At 12, Otis was arrested for an armed robbery and when Mom asked the judge to send him to a boys’ home the judge said no because Otis had a home and parents. The judge gave him 20 years probation and everyone -- including the victims' family-- seems to agree that had they put Otis in prison at that time, this crime would not have occurred. That may be true but that argument rings hollow to me. No one knows what sentence he would have gotten or how things would have been different. Mom believes that the system failed her.
Otis’s original attorney takes us on a tour of the old neighborhood and insists that Otis never had a chance in that kind of environment. His drug addiction was because someone else gave it to him and he became hooked. The attorney says that in Otis’s drug addled state of mind, he felt he needed to protect himself from the two women so he shot them.
First Otis tells us he doesn’t remember anything. I wonder if he remembers telling the police— at the time— exactly what he did, how and when he did it, and pointed out that he “shot the bitches.” Then he tells us that he knocked on the door and they opened it and let him in. He says at one point he freaked out and when he did, one of the women tried to grab the gun and it was an accident that they were shot.
Mom says he didn’t mean to shoot anyone.
Otis says he regrets it. Says he's changed. He’s been sober for 20 years and never had any disciplinary write ups in prison. His original attorney calls him a model inmate. That is great, but does not erase the crime that was committed and being good should not be reason to let a murderer go free.
The daughter doesn’t want him out and is terrified of making a statement at the hearing but she and her husband say that she "has to."
We’re told that the hearing was delayed and a new date was not set yet. Mom’s frustrated because she wants him out and waiting is difficult. The reason for the delay is because his attorney has been working on a deal with the DA behind the scenes. Otis got three life without parole sentences on these charges and his attorneys are trying to get that changed to life with parole. This would mean that he could be eligible for parole after serving 30 years. Since he has served about 20 now, in 10 years he’d be eligible for a parole hearing and may or may not get out at that time.
They eventually make an agreement and 36 year old Otis will become eligible for parole at age 46. The daughter is terrified that if he’s ever released, he will come looking for her. Otis believes that of course he should be given a chance. He claims that he regrets what he did every day.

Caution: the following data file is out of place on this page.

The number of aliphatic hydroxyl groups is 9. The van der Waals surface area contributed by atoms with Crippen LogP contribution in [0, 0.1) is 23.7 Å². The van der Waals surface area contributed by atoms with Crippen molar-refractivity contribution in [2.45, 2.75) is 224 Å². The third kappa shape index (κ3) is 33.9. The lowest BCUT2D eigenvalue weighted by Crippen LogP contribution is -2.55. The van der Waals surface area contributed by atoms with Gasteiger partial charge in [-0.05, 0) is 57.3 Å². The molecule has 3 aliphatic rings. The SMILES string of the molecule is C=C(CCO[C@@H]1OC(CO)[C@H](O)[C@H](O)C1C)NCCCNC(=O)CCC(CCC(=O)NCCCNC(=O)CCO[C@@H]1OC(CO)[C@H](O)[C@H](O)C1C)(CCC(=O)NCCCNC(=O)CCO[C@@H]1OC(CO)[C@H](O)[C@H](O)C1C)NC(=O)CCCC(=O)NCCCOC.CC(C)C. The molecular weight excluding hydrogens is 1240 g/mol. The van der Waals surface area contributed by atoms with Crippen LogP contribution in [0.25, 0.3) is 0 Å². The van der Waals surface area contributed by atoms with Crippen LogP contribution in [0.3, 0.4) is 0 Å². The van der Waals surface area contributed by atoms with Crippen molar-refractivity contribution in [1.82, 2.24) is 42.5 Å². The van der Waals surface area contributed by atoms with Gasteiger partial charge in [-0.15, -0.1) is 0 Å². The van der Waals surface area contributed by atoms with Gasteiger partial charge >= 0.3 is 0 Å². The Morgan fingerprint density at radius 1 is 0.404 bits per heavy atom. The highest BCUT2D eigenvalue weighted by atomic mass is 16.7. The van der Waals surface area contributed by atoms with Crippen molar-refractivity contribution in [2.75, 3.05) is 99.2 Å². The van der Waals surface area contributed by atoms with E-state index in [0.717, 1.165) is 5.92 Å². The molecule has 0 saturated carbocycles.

The daughter was given an opportunity to attend the hearing during which a judge will decide whether or not to make the agreement official. She declined. I found that strange because she and her husband both said that she “had to” attend the re-sentencing hearing to show why he should not be let out, but now she is not going to the hearing to plead with the judge to say no because she lives in fear of her life. She is very upset at this deal, and I don’t quite understand why she won’t attend the hearing.
She shows us about a dozen bottles of medications that she has to take every day: anti-anxiety, depression, pain meds and a whole slew of antibiotics. Her sister is planning to speak at the hearing on behalf of the family “in two weeks.”
We are then given a “To be continued,” tag at the end of the program. I found that to be VERY strange as the hearing will either be yay or nay and I don’t see material worth another hour (this hour already felt like three) so maybe there is some sort of major twist coming? Why didn’t they just hold the show in the can until the hearings were all over and close it up with this one program? I guess we’ll see.
I didn’t buy Otis’s sincerity. I appreciate that he’s sober and doesn’t get in trouble in prison but to give gold stars for doing what you are supposed to do don’t fly with in any aspect of life. I don’t see anything praiseworthy about him behaving and it does not seem as though he was a proactive inmate that took advantage of education programs or vocational training. He seems to have just kind of hung out for the past 20 years. I just can't agree with letting this guy out. All of his good behavior doesn’t bring back that young mother and it does not take away the desperate pain, both emotional and physical, that the daughter has to live with on a daily basis.